It’s no secret that New Brunswick’s labour force is shrinking. Baby boomers are retiring and younger workers are moving to other provinces, leaving many companies in the province scrambling to find enough qualified employees.

A Look at Employment Numbers in Our Region

According to an Atlantic Canada Opportunities Agency (ACOA) research study, our region experienced a population decline of 2.4% (31,000 people) between 2012 and 2018. Over the next decade, roughly 229,000 Atlantic Canadians are expected to retire from the labour force. That said, many young people will be graduating from post-secondary education. How can we convince them to stay and work in New Brunswick? How can we supercharge our immigration recruitment efforts to attract new talent?

The same ACOA study showed that 50% of surveyed Atlantic Canadian businesses report having difficulties recruiting employees—the highest rate in Canada. Some industries, such as manufacturing firms, are already facing an immediate shortage of labour and skills. Other industries expect to need many more workers over the next five years. We need to act now if New Brunswick is to reverse its dwindling workforce.

A Cautionary Tale Told Time & Time Again

Earlier this year, Adrienne O’Pray represented the New Brunswick Business Council (NBBC) at the 2019 Labour Market Information (LMI) Forum. The Fredericton-based event brought together 120 delegates to discuss the challenges of the aging population in New Brunswick. Adrienne participated on a panel titled “Aligning Education and Training and with the Labour Market,” sharing her insights with the crowd.

Adrienne also served as a panelist at a Statistics Canada event in Moncton over the summer: A Data Story on Atlantic Canada at Work. This event explored the evolving labour market in Atlantic Canada and the ways it influences important socio-demographic factors such as fertility, immigration, and interprovincial migration. Adrienne shared a story of having attended a Vision 2020 conference about two decades ago that predicted a labour shortage in Canada given demographic trends. Yet we did not heed that warning, and now here we are.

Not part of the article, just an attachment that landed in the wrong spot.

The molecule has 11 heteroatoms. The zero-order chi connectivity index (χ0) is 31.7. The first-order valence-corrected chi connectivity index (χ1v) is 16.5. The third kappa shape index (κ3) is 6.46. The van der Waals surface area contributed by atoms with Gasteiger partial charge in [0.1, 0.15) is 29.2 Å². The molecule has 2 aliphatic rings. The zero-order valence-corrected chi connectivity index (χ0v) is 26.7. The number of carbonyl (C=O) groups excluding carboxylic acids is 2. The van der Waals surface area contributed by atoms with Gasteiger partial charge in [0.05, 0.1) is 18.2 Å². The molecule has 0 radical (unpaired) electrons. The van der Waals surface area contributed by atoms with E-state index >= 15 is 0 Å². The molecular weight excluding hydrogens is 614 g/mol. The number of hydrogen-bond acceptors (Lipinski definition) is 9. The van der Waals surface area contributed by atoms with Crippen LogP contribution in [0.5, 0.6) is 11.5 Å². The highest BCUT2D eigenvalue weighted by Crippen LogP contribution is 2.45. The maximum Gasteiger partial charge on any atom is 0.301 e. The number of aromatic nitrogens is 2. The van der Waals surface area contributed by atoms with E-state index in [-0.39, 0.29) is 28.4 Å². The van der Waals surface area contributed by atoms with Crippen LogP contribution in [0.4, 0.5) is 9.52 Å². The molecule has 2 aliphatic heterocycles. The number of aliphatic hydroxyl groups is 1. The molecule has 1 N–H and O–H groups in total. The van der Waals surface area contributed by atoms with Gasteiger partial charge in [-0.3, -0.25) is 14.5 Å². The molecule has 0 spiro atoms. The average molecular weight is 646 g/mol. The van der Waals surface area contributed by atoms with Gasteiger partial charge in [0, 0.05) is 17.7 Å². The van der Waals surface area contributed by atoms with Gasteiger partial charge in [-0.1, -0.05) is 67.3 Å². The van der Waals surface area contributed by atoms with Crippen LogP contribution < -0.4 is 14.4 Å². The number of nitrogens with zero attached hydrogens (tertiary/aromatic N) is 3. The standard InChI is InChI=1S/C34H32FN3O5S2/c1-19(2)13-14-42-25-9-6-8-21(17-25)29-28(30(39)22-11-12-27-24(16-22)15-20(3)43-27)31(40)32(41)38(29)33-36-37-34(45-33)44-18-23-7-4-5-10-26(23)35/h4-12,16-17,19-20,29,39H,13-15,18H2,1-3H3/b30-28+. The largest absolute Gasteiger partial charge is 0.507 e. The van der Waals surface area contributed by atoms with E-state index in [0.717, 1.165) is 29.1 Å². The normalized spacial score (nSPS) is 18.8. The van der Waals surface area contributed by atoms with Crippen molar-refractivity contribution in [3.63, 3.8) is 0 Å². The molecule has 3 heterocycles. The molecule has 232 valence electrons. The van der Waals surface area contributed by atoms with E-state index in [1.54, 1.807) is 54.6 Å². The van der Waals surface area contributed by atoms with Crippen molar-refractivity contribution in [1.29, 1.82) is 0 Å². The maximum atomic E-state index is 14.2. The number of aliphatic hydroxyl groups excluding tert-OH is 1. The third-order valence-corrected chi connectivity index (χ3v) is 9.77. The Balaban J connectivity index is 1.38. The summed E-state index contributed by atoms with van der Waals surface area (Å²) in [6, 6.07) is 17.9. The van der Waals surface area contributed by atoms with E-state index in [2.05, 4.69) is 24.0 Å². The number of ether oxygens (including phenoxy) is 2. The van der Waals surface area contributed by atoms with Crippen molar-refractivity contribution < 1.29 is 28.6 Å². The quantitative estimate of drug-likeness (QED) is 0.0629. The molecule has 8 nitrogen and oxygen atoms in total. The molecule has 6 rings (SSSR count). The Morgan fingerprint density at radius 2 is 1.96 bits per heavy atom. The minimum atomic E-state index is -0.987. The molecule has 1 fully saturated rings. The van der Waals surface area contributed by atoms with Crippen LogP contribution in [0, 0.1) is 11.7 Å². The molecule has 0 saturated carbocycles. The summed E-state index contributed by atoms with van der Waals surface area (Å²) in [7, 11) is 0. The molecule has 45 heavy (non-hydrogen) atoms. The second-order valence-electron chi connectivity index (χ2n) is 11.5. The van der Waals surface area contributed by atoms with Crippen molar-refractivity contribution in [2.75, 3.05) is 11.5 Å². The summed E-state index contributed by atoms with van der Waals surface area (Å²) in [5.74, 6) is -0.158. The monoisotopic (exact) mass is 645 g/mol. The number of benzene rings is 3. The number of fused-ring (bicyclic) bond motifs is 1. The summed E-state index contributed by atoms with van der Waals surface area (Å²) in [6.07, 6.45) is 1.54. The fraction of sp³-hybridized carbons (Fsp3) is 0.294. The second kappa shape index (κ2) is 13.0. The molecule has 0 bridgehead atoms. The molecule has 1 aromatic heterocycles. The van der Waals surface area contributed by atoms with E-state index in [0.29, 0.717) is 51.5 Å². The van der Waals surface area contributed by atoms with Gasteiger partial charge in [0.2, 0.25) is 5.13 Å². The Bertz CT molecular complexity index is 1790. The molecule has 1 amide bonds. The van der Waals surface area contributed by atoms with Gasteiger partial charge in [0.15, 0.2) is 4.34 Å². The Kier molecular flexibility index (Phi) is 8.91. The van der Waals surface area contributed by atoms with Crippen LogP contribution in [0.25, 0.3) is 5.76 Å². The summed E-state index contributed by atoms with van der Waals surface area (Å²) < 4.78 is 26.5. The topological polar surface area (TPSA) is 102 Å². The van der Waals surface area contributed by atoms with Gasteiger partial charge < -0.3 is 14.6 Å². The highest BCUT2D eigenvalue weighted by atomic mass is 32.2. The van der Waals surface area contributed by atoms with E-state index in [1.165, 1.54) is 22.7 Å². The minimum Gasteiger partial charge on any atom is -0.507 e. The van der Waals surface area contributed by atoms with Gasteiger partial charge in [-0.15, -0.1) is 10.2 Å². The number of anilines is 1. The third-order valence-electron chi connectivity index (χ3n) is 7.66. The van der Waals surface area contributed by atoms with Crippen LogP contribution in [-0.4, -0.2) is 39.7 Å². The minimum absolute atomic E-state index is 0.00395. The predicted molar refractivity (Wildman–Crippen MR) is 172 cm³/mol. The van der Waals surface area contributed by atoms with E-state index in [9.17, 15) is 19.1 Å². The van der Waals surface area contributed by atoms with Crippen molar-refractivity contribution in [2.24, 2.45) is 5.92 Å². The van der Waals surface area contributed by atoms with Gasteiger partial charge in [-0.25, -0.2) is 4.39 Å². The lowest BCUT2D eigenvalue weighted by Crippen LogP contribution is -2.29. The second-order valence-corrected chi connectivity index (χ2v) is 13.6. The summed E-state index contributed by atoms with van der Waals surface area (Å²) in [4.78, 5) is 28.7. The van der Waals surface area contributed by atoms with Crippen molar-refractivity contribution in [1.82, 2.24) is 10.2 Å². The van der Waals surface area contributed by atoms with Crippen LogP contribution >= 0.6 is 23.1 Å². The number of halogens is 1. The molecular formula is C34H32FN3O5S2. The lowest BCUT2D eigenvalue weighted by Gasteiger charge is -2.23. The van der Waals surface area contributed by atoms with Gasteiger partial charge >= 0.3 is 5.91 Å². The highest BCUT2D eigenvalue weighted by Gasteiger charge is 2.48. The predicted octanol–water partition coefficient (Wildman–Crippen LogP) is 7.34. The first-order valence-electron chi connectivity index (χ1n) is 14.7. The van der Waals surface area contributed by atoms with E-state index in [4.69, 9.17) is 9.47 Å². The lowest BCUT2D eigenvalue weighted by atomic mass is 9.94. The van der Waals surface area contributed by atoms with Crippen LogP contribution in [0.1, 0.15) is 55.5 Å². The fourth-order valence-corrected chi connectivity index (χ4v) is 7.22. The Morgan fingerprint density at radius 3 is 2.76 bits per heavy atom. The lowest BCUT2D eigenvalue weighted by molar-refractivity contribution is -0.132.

Both events illuminated the undeniable fact that New Brunswick’s economy is in trouble. The labour market data told a cautionary tale, urging everyone around the table to take action sooner than later. But what can be done?

The Conversation Continues: Workforce 20/20 Summit

Workforce 20/20 Summit is a highly-anticipated event taking place November 12-13, 2019, at the Delta Beauséjour. Hosted by the Chamber of Commerce for Greater Moncton and 3+ Corporation, the event will facilitate important discussions related to workforce attraction and retention as well as the important role of automation.

Adrienne will represent NBBC at the Summit, moderating the “Employers, are you ready?” panel. Other panels include:

  • Practical solutions to workplace challenges
  • Finding talent
  • Employer best practices
  • Workforce diversity
  • Retaining our youth

The FutureReadyNB Gala will take place in tandem with the Workforce 20/20 Summit. NBBC was a key stakeholder in the launch of FutureReadyNB earlier this year; we believe experiential learning is one of the best ways to engage millennials and GenZ workers. This exciting partnership between employers, the New Brunswick government, and public universities creates real, local employment experiences for students across our province. These meaningful and practical opportunities enhance students’ learning, leaving them better prepared for the world of work upon graduation—and connects students to available opportunities in the local labour - making them more likely to stay and work in New Brunswick.

Come join the conversation! Let’s work together to make the future of work in New Brunswick a positive one.